|Two tubes in one tire - why not?||Woof the dog|
May 19, 2002 11:35 PM
|i've heard some mtn.bikers doing that. They drill another rim hole for a second valve. I figure if someone would make tubes thinner than present, two of them could fit in and prevent a complete flat in a road tire. What do you guys think?
|because you were just asking how to take 12g off of a 512g wheel||collinsc|
May 19, 2002 11:48 PM
|you really want to throw another 90g on it?|
May 20, 2002 3:33 AM
|2 tubes rubbing together are going to cause a lot of friction. Do you really want a blowout?|
May 20, 2002 4:39 AM
|The reason mt. bikers did this (I don't think many did, but I remember one GT pro - Gerd Schraner?) was to cut flat-changing time. One tube was left flat, and in case of a flat, they could just air up the spare and go.
While both could be aired up at the same time, reliability would drop. For one thing, you'd get lots of friction between the tubes, despite plenty of talc. And for another, each tube would be at half-pressure. In a road wheel, that means if one tube went, you'd only have 50-60 psi remaining, which probably wouldn't last long. Mountain is the same way - no way you could lose 20-25 psi and keep riding.
Plus, you're adding weight where it's least welcome, and with the plethora of CO2 inflators on the market, the time savings drop quite a bit.
|Oh, okay, thanx!(nm)||Woof|
May 20, 2002 4:59 AM
May 20, 2002 8:39 AM
|Lots of people run their tires underinflated and 20 to 25 psi is no biggie on an MTB DEPENDING ON TERRAIN. If it's soft and loamy redwood forrest it works pretty well. Roling resistance is higher, but traction is superior, Denting a rim and a pinch flat are real issues. You can ride a road bike at 60 psi -but it's not recomended. |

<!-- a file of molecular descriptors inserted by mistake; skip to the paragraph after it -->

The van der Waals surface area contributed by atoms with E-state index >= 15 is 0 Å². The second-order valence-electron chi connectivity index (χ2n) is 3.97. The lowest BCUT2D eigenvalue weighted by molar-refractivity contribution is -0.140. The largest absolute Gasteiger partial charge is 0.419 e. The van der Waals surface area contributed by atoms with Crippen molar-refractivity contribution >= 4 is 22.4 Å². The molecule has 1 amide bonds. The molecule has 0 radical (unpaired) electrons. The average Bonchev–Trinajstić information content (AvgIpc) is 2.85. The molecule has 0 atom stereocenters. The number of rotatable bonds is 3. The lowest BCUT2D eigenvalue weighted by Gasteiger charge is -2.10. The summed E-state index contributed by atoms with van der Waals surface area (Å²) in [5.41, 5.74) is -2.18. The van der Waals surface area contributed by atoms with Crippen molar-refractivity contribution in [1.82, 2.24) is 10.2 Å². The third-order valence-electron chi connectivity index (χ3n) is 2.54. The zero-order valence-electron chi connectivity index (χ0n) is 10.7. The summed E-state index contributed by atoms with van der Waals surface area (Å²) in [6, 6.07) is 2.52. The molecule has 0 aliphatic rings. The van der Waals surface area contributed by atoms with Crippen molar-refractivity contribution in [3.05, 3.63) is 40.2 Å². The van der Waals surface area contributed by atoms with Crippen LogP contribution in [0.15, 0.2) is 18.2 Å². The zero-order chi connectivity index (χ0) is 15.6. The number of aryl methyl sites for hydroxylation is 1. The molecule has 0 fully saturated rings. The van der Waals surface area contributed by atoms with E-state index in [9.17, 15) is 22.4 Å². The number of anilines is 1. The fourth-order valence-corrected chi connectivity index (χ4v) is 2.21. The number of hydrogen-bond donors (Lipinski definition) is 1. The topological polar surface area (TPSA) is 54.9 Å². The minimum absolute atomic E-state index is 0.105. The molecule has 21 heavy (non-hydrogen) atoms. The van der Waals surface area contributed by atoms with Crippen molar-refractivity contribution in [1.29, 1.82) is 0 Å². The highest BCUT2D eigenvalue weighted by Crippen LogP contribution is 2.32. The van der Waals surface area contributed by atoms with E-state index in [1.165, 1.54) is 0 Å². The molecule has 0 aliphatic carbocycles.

In actuality each tube would be at full pressure (120 psi), but when one went flat the VOLUME would suddenly double - so the pressure drop is actually a result not a cause (PV=nRT). Anyone who has studied thermo dynamics can relate. How is the friction between two tubes materially different than one tube and the tire casing? You've got one tube that must do all of the deforming instead of splitting it between two tubes. In reality the inner tube rubber just expands and contracts to accomdate the casing deformation - the tube doesn't really move or migrate in one direction as the tire rolls. Relative motion between the tubes isn't an issue.
Ther real issue is that it's damn hard to stuff two tubes in a 23 mm tire casing - even getting a Mr. Tuffy in can be a challenge. Going to even thinner tubes is a bad idea from a reliability standpoint.
May 20, 2002 11:05 AM
|uh huh, so there is no big issue with friction after all, eh? |
If you simply make the tubes a little bit smaller in diameter, i bet you could stuff it all in.
Wood the fog
|Two tires on one wheel, now THAT helps!||speedisgood|
May 20, 2002 9:24 AM
|It's like having a super Mr. Tuffy! Cut the beads off a used tire and stuff it in between the tube and outer tire. Makes the ride harsher, but I feel better having the extra flat protection.|
|get some Conti Gatorskin tires and no problem nm||DougSloan|
May 20, 2002 9:57 AM